Anaheim Ducks goalie Viktor Fasth had a lot of physical work to do to overcome a knee injury while playing in Sweden.
He also had some mental changes to make.
Fasth told Swedish newspaper Dagens Nyheter he once threw his goalie stick 17 rows into the crowd. When his former AIK goalie coach Stefan Persson tells the story, he stops at row 7 — but you get the picture.
“When I was in my teens and got my first real goalie mask, our equipment manager told me once that the next time you break a stick on the crossbar, I’ll take your mask and throw it to the ground,” Fasth told Swedish newspaper Aftonbladet. “Somehow I remember that one.”
He’s better now, he said — and it shows.
Working with mental coach Martin Blom, Fasth improved his approach. Persson points out another detail that makes Fasth a successful goalie.
Persson made a video of Fasth, showing just the moments when he turned his head and looked around during one game. The edit was four minutes long. He edited a similar video for AIK’s new goalie, Daniel Larsson, at the beginning of this season. That edit was 22 seconds long.
“No other goalie moves his head as much as Fasth,” Persson said. “Your eyes are key to everything. If you know where you are and where the other players are, you can then steer the defense and talk to the defensemen, and you don’t have to guess when you make saves.”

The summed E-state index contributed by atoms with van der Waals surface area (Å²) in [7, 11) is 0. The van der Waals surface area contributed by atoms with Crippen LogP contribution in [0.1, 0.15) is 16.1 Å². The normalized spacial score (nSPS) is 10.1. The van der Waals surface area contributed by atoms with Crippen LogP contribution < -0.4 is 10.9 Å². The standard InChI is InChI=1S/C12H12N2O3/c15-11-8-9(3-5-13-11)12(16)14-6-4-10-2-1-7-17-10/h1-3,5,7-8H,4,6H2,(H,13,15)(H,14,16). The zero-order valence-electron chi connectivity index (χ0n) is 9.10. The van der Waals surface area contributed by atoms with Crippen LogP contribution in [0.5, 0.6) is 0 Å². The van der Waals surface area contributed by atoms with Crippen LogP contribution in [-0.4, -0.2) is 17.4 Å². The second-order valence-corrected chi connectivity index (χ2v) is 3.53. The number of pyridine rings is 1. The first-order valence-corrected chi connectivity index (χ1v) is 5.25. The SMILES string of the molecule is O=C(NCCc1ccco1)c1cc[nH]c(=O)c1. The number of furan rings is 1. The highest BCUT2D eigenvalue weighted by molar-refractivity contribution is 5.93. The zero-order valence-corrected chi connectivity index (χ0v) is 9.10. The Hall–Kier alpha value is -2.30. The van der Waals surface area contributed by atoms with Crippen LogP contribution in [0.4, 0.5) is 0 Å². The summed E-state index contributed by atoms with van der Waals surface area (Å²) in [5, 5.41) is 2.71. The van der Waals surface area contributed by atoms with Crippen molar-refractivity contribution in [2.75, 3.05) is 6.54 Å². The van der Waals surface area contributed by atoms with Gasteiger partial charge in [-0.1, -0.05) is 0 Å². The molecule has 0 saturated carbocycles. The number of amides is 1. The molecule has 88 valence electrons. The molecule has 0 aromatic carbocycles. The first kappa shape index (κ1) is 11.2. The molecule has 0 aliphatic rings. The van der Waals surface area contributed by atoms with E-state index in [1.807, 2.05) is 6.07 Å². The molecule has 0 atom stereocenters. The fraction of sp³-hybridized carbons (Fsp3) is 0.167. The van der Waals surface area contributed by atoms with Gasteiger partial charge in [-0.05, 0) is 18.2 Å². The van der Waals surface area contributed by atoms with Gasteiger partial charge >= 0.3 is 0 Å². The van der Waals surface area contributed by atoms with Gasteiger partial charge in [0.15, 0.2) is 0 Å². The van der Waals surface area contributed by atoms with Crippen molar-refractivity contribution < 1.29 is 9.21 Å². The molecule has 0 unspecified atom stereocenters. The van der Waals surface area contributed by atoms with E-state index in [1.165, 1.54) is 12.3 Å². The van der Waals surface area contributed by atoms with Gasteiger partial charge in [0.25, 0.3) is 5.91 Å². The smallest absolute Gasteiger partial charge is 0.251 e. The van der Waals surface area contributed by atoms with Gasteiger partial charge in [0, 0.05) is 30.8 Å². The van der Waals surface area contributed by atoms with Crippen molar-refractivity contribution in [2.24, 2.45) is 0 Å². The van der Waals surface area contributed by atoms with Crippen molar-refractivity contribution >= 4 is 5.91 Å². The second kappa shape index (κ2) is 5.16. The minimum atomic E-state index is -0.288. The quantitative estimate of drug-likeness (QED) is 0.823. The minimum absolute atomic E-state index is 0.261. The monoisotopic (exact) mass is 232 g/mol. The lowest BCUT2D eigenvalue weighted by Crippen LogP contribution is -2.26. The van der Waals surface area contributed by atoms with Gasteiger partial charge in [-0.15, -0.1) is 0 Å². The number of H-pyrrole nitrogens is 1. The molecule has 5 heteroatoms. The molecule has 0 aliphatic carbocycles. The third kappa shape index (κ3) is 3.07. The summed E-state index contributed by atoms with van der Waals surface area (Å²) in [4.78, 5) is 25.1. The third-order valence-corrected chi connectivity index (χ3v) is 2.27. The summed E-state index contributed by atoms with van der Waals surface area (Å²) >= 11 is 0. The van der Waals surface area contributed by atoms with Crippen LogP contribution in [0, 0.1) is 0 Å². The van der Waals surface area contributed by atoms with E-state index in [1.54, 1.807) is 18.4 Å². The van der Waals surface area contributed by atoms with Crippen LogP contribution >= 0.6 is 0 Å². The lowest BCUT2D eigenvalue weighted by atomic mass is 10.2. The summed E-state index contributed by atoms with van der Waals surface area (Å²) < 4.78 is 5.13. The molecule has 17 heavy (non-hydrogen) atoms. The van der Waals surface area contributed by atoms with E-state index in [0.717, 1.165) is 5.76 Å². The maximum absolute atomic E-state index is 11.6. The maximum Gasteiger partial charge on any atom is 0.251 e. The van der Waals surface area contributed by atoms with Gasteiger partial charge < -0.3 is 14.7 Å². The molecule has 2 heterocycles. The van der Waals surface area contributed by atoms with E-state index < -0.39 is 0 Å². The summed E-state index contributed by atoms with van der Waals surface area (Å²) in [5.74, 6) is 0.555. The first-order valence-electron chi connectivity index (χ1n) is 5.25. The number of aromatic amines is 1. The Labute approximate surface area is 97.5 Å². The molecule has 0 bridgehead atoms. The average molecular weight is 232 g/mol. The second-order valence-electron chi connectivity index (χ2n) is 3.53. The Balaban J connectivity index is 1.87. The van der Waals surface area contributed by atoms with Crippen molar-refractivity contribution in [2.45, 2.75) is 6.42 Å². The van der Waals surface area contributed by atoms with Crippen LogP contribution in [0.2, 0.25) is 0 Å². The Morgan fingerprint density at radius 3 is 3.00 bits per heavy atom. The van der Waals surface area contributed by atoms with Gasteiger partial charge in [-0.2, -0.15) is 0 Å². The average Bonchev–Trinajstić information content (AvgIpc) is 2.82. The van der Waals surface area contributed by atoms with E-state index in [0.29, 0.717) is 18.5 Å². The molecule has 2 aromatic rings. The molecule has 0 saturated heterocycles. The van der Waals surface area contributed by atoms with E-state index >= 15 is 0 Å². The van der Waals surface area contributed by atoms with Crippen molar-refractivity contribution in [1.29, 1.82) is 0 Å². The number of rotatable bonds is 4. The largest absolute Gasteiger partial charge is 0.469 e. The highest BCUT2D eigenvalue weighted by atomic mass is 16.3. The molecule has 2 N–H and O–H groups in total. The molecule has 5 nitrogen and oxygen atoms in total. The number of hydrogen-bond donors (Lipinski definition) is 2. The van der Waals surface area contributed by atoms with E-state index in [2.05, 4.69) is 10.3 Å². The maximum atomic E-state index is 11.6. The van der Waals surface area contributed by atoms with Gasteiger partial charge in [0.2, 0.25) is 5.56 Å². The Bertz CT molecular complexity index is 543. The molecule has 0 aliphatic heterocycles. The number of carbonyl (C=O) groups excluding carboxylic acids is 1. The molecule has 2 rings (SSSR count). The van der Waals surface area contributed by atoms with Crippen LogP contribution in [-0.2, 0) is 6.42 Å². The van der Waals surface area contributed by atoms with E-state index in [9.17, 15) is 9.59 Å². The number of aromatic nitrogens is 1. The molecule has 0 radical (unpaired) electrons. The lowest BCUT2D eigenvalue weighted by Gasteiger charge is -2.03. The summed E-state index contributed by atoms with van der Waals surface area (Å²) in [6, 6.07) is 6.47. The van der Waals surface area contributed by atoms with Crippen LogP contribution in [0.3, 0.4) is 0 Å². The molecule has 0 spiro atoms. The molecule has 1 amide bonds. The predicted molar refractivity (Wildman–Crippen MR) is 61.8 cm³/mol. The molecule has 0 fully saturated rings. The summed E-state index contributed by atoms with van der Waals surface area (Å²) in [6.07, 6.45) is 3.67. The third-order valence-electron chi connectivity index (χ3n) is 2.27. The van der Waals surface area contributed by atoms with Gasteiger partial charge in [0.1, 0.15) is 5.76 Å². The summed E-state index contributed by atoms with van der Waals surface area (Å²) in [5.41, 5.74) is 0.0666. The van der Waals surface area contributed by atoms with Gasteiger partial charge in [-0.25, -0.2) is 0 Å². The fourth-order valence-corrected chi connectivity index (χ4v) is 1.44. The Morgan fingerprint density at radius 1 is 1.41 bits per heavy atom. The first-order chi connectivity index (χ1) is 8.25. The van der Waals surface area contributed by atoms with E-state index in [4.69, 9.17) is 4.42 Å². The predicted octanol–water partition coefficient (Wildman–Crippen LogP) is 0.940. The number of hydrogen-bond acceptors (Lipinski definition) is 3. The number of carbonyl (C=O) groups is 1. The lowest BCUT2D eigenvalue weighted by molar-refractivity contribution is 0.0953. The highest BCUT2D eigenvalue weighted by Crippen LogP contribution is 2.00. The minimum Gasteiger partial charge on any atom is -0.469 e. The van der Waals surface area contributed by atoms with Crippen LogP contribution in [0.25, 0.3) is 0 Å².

Every once in a while, Fasth has to return to the basics. That’s when he works on angles, positioning, and getting up from the ice.
“He had some problems with the small [NHL] rink, but it was just a matter of adjusting things a little,” Persson said.
How little? Four inches.
Though he could claim some, Persson won’t take credit for Fasth’s breakthrough in the NHL.
“Who came up with the flop in high jump, or the V-style in ski jumping? It wasn’t a coach, it was an athlete,” Persson said. “Viktor’s so modest, and when you hear him praise the defense after a game, that’s truly him. He also knows that when he has a bad day, he’ll get their support.”
But the goalie coach is surprised.
“Did I think he’d get to the NHL when he came to AIK? No.”
Originally published here.